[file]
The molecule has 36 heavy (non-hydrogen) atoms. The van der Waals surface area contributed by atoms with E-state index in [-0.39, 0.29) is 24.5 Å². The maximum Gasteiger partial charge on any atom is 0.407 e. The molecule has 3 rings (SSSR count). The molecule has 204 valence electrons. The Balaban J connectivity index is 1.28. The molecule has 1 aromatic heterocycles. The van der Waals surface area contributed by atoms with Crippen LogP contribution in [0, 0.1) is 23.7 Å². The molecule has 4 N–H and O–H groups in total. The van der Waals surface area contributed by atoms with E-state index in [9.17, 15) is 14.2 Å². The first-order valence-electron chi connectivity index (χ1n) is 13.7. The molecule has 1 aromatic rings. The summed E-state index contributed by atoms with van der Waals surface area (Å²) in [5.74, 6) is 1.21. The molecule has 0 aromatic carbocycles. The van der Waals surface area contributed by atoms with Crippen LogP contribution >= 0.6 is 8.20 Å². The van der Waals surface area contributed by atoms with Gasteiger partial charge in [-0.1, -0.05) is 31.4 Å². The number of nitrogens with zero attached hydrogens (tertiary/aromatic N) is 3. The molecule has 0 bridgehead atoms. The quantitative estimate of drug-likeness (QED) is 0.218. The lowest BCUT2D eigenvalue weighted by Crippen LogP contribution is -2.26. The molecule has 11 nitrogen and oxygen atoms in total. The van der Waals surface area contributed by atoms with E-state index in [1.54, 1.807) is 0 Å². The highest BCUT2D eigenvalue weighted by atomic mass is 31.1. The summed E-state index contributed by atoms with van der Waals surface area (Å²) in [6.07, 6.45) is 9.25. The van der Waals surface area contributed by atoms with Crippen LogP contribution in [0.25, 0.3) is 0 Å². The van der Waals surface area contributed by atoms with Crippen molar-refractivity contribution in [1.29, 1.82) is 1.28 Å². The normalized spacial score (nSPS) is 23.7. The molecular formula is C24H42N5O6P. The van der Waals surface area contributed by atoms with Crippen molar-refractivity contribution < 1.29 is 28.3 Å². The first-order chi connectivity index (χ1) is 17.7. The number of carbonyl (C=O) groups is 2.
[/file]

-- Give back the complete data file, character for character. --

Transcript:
The molecule has 36 heavy (non-hydrogen) atoms. The van der Waals surface area contributed by atoms with E-state index in [-0.39, 0.29) is 24.5 Å². The maximum Gasteiger partial charge on any atom is 0.407 e. The molecule has 3 rings (SSSR count). The molecule has 204 valence electrons. The Balaban J connectivity index is 1.28. The molecule has 1 aromatic heterocycles. The van der Waals surface area contributed by atoms with Crippen LogP contribution in [0, 0.1) is 23.7 Å². The molecule has 4 N–H and O–H groups in total. The van der Waals surface area contributed by atoms with E-state index in [9.17, 15) is 14.2 Å². The first-order valence-electron chi connectivity index (χ1n) is 13.7. The molecule has 1 aromatic rings. The summed E-state index contributed by atoms with van der Waals surface area (Å²) in [5.74, 6) is 1.21. The molecule has 0 aromatic carbocycles. The van der Waals surface area contributed by atoms with Crippen LogP contribution >= 0.6 is 8.20 Å². The van der Waals surface area contributed by atoms with Gasteiger partial charge in [-0.1, -0.05) is 31.4 Å². The number of nitrogens with zero attached hydrogens (tertiary/aromatic N) is 3. The molecule has 0 bridgehead atoms. The quantitative estimate of drug-likeness (QED) is 0.218. The lowest BCUT2D eigenvalue weighted by Crippen LogP contribution is -2.26. The molecule has 11 nitrogen and oxygen atoms in total. The van der Waals surface area contributed by atoms with E-state index in [1.54, 1.807) is 0 Å². The highest BCUT2D eigenvalue weighted by atomic mass is 31.1. The summed E-state index contributed by atoms with van der Waals surface area (Å²) in [6.07, 6.45) is 9.25. The van der Waals surface area contributed by atoms with Crippen LogP contribution in [0.25, 0.3) is 0 Å². The van der Waals surface area contributed by atoms with Crippen molar-refractivity contribution in [1.29, 1.82) is 1.28 Å². The normalized spacial score (nSPS) is 23.7. The molecular formula is C24H42N5O6P. The van der Waals surface area contributed by atoms with Crippen molar-refractivity contribution < 1.29 is 28.3 Å². The first-order chi connectivity index (χ1) is 17.7. The number of carbonyl (C=O) groups is 2.